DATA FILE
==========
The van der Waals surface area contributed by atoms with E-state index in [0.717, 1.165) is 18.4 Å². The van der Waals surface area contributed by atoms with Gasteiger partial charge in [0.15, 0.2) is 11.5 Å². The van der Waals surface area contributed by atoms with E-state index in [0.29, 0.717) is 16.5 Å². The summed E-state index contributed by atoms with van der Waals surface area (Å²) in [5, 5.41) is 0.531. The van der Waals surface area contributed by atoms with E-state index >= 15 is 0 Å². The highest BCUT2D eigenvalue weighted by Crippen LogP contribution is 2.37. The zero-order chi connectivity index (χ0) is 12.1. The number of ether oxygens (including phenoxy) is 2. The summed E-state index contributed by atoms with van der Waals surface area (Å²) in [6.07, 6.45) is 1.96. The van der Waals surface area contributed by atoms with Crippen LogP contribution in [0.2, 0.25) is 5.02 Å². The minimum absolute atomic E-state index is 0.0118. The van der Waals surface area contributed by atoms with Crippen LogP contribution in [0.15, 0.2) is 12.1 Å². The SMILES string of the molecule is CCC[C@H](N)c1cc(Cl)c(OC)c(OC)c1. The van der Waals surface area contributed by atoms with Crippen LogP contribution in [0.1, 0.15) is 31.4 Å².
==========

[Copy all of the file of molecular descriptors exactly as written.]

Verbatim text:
The van der Waals surface area contributed by atoms with E-state index in [0.717, 1.165) is 18.4 Å². The van der Waals surface area contributed by atoms with Gasteiger partial charge in [0.15, 0.2) is 11.5 Å². The van der Waals surface area contributed by atoms with E-state index in [0.29, 0.717) is 16.5 Å². The summed E-state index contributed by atoms with van der Waals surface area (Å²) in [5, 5.41) is 0.531. The van der Waals surface area contributed by atoms with E-state index >= 15 is 0 Å². The highest BCUT2D eigenvalue weighted by Crippen LogP contribution is 2.37. The zero-order chi connectivity index (χ0) is 12.1. The number of ether oxygens (including phenoxy) is 2. The summed E-state index contributed by atoms with van der Waals surface area (Å²) in [6.07, 6.45) is 1.96. The van der Waals surface area contributed by atoms with Crippen LogP contribution in [0.2, 0.25) is 5.02 Å². The minimum absolute atomic E-state index is 0.0118. The van der Waals surface area contributed by atoms with Crippen LogP contribution in [0.15, 0.2) is 12.1 Å². The SMILES string of the molecule is CCC[C@H](N)c1cc(Cl)c(OC)c(OC)c1. The van der Waals surface area contributed by atoms with Crippen LogP contribution in [0.1, 0.15) is 31.4 Å².